U.S. Army Lt. Col. Jennifer Gotie didn’t grow up envisioning a career in military service. Born and raised in Truxton, New York, she imagined a life for herself as a diplomat and as a result became involved with the Rotary…
Military-Connected Students of the Month: Marine Corps Veterans and Gilman Scholars Tristan Carson ’20 and Zach Watson ’20
The allure for travel to faraway lands is a compelling prospect for many that look to serve in the United States military–most branches even advertise travel and adventure as one of the perks of joining. Like many potential applicants, Zach Watson ’20 and Tristan Carson ’20 both came from small towns, Watson from Constantia, New York and Carson from Fortuna, California. They both enlisted in the Marine Corps soon after graduating from high school, and both would eventually be awarded an opportunity to study abroad using the Benjamin A. Gilman International Scholarship while attending Syracuse University as student veterans.
Inspired by his father’s service, Watson served just over four years in the Marines as an avionics technician working on helicopters across the country. While travel was also a key motivator in his oath to serve, he didn’t get the chance to deploy while in the Marine Corps. At the end of his active service he opted to get out and focus on his education.
Carson, on the other hand, did get to see the world during service. After graduating from high school in 1998, he joined the Marine Corps and became a motor vehicle operator stationed in Okinawa, Japan, for two years. Like many service members, Carson left the service to put all his experience to use and found the resiliency he honed in the military to be one of his most reliable traits. He attempted several different jobs and attended two different schools, but neither provided the passion or purpose he sought.
Carson and Watson both found their way to Syracuse University through different avenues. Watson had grown up nearby and was aware of the prestigious nature of Syracuse, while Carson found out about the school after meeting Ron Novack, executive director of the Office of Veteran and Military Affairs (OVMA) at Syracuse University, while attending a conference hosted by the Student Veterans of America.
“Being at Syracuse just clicked with me after hearing about their resources for veterans and their commitment to be the best place for veterans,” Carson says. “I got this nice, thick acceptance letter and arrived on campus in 2017.”
Watson is currently pursuing his degree in political science through the College of Arts and Sciences and the Maxwell School of Citizenship and Public Affairs, as well as studying for his graduate records examination in preparation for a graduate degree. Carson is studying English with a minor in education from the College of Arts and Sciences. It was during their individual courses of study that the itch to travel returned, compelling them both to apply for the Gilman Scholarship.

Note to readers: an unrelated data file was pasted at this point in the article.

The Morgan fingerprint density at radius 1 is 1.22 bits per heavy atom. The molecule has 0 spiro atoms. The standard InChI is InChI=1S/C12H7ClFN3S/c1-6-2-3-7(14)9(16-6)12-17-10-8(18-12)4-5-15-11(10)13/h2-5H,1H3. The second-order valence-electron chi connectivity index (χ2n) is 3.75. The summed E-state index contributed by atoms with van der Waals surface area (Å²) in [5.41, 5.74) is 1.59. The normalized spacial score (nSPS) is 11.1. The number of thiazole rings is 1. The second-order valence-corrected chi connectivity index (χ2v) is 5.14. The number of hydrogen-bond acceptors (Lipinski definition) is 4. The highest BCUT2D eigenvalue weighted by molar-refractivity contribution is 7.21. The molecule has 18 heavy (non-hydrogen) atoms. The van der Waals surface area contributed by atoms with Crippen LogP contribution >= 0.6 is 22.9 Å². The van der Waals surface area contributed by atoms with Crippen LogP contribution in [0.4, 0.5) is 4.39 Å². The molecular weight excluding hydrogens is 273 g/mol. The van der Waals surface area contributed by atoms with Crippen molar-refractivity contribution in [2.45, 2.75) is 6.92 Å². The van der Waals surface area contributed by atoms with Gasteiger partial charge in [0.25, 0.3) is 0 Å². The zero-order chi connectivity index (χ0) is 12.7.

The Benjamin A. Gilman International Scholarship is a grant program funded through the U.S. Department of State. It enables students of limited financial means to study or intern aboard, thereby gaining skills critical to national security and economic prosperity. As a nationwide scholarship, the program is competitive. In 2017-18 the program received over 11,000 applications and only awarded 3,276 scholarships. Successful applicants can be awarded amounts from $100 to $5,000. Applicants are evaluated on their academic preparedness and impact as well as their diversity of background and experience.
Carson and Watson both put a lot of time into their applications. Watson specifically wrote and rewrote his essay five times over the course of a month.
“I worked with Jolynn Parker, the director of the Center for Fellowship and Scholarship Advising and applied but didn’t get my hopes too high,” Watson says. “I grinded away at the application because I really wanted to go abroad.”
The hard work and determination paid off. Watson earned a fully-funded semester through the Gilman program and studied in London in spring 2019. There, he stretched to find his way into the new community of students, especially as he was the only student veteran abroad. He was able to fulfill his desire to travel, spending time in Amsterdam, Barcelona, Belgium, Hungary, North Africa and Madrid.
Carson had studied abroad once before coming to Syracuse University, spending time in London. With the Gilman Scholarship he spent the summer in Madrid, diving into the culture by attending group activities, tours, book fairs, taking an art class and participating in cheese and olive oil tasting events.
“I was abroad for six weeks over the summer. It was a fantastic and awesome experience. I really challenged myself there,” Carson says.
Upon returning to Syracuse, Carson became more engaged in the Student Veterans Organization, and currently serves as the public affairs officer for the group. He hopes to eventually work in a study abroad program to help offer the same experience he enjoyed to other students.
Watson plans to pursue a government career with the Central Intelligence Agency or Department of Defense or put his degree to use with a think tank or other organization. For now, he is back on campus with a whole new network of fellow students that he never would have met without the Gilman scholarship program.
Students interested in the Gilman scholarship can get more information and apply at gilmanscholarship.org or contact Jolynn Parker at firstname.lastname@example.org.